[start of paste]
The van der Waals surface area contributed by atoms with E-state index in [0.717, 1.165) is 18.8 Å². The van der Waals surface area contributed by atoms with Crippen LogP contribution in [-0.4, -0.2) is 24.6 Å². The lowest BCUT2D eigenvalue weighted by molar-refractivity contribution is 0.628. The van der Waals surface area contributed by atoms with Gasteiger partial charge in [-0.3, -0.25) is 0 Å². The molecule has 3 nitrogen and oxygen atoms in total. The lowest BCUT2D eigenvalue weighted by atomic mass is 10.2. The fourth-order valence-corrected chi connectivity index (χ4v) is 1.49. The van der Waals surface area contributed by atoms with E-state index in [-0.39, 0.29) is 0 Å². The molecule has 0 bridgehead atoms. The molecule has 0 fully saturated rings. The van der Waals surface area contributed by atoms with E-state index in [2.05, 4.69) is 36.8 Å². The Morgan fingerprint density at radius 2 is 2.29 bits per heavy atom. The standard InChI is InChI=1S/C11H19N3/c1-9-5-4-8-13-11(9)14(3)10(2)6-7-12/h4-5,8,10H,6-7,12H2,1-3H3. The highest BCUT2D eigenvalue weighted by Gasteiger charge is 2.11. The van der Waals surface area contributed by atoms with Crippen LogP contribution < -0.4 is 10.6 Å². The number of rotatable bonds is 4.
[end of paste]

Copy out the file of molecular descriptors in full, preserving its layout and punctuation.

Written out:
The van der Waals surface area contributed by atoms with E-state index in [0.717, 1.165) is 18.8 Å². The van der Waals surface area contributed by atoms with Crippen LogP contribution in [-0.4, -0.2) is 24.6 Å². The lowest BCUT2D eigenvalue weighted by molar-refractivity contribution is 0.628. The van der Waals surface area contributed by atoms with Gasteiger partial charge in [-0.3, -0.25) is 0 Å². The molecule has 3 nitrogen and oxygen atoms in total. The lowest BCUT2D eigenvalue weighted by atomic mass is 10.2. The fourth-order valence-corrected chi connectivity index (χ4v) is 1.49. The van der Waals surface area contributed by atoms with E-state index in [-0.39, 0.29) is 0 Å². The molecule has 0 bridgehead atoms. The molecule has 0 fully saturated rings. The van der Waals surface area contributed by atoms with E-state index in [2.05, 4.69) is 36.8 Å². The Morgan fingerprint density at radius 2 is 2.29 bits per heavy atom. The standard InChI is InChI=1S/C11H19N3/c1-9-5-4-8-13-11(9)14(3)10(2)6-7-12/h4-5,8,10H,6-7,12H2,1-3H3. The highest BCUT2D eigenvalue weighted by Gasteiger charge is 2.11. The van der Waals surface area contributed by atoms with Crippen LogP contribution < -0.4 is 10.6 Å². The number of rotatable bonds is 4.